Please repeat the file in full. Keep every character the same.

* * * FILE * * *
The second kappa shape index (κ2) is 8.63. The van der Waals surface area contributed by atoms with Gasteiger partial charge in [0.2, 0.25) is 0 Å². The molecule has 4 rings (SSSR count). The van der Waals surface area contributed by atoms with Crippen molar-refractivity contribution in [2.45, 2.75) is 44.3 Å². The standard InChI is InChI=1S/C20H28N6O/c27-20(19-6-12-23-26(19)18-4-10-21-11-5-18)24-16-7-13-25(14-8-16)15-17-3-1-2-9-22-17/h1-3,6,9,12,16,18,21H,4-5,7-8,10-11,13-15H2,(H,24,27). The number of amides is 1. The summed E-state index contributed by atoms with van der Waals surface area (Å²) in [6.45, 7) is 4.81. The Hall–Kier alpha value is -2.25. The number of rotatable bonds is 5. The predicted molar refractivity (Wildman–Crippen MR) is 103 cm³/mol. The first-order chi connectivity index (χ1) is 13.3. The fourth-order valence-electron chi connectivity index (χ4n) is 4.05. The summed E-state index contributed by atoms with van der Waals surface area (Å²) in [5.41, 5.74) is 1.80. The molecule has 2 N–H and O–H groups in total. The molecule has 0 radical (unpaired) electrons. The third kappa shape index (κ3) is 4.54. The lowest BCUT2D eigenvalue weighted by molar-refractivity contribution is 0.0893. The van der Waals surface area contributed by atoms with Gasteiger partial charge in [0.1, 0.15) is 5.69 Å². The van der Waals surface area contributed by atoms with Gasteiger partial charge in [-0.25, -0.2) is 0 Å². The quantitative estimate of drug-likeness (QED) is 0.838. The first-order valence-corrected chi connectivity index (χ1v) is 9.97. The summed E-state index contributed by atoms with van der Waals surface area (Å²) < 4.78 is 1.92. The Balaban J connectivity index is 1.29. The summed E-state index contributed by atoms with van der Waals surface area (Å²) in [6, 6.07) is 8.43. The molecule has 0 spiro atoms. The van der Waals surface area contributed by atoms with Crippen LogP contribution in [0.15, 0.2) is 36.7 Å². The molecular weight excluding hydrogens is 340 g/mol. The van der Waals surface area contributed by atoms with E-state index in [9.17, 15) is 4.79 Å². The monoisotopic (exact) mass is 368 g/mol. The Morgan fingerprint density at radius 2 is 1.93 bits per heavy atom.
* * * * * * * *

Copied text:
The second kappa shape index (κ2) is 8.63. The van der Waals surface area contributed by atoms with Gasteiger partial charge in [0.2, 0.25) is 0 Å². The molecule has 4 rings (SSSR count). The van der Waals surface area contributed by atoms with Crippen molar-refractivity contribution in [2.45, 2.75) is 44.3 Å². The standard InChI is InChI=1S/C20H28N6O/c27-20(19-6-12-23-26(19)18-4-10-21-11-5-18)24-16-7-13-25(14-8-16)15-17-3-1-2-9-22-17/h1-3,6,9,12,16,18,21H,4-5,7-8,10-11,13-15H2,(H,24,27). The number of amides is 1. The summed E-state index contributed by atoms with van der Waals surface area (Å²) in [6.45, 7) is 4.81. The Hall–Kier alpha value is -2.25. The number of rotatable bonds is 5. The predicted molar refractivity (Wildman–Crippen MR) is 103 cm³/mol. The first-order chi connectivity index (χ1) is 13.3. The fourth-order valence-electron chi connectivity index (χ4n) is 4.05. The summed E-state index contributed by atoms with van der Waals surface area (Å²) in [5.41, 5.74) is 1.80. The molecule has 2 N–H and O–H groups in total. The molecule has 0 radical (unpaired) electrons. The third kappa shape index (κ3) is 4.54. The lowest BCUT2D eigenvalue weighted by molar-refractivity contribution is 0.0893. The van der Waals surface area contributed by atoms with Gasteiger partial charge in [0.1, 0.15) is 5.69 Å². The van der Waals surface area contributed by atoms with Gasteiger partial charge in [-0.25, -0.2) is 0 Å². The quantitative estimate of drug-likeness (QED) is 0.838. The first-order valence-corrected chi connectivity index (χ1v) is 9.97. The summed E-state index contributed by atoms with van der Waals surface area (Å²) < 4.78 is 1.92. The Balaban J connectivity index is 1.29. The summed E-state index contributed by atoms with van der Waals surface area (Å²) in [6, 6.07) is 8.43. The molecule has 0 spiro atoms. The van der Waals surface area contributed by atoms with Crippen LogP contribution in [0.15, 0.2) is 36.7 Å². The molecular weight excluding hydrogens is 340 g/mol. The van der Waals surface area contributed by atoms with E-state index in [9.17, 15) is 4.79 Å². The monoisotopic (exact) mass is 368 g/mol. The Morgan fingerprint density at radius 2 is 1.93 bits per heavy atom.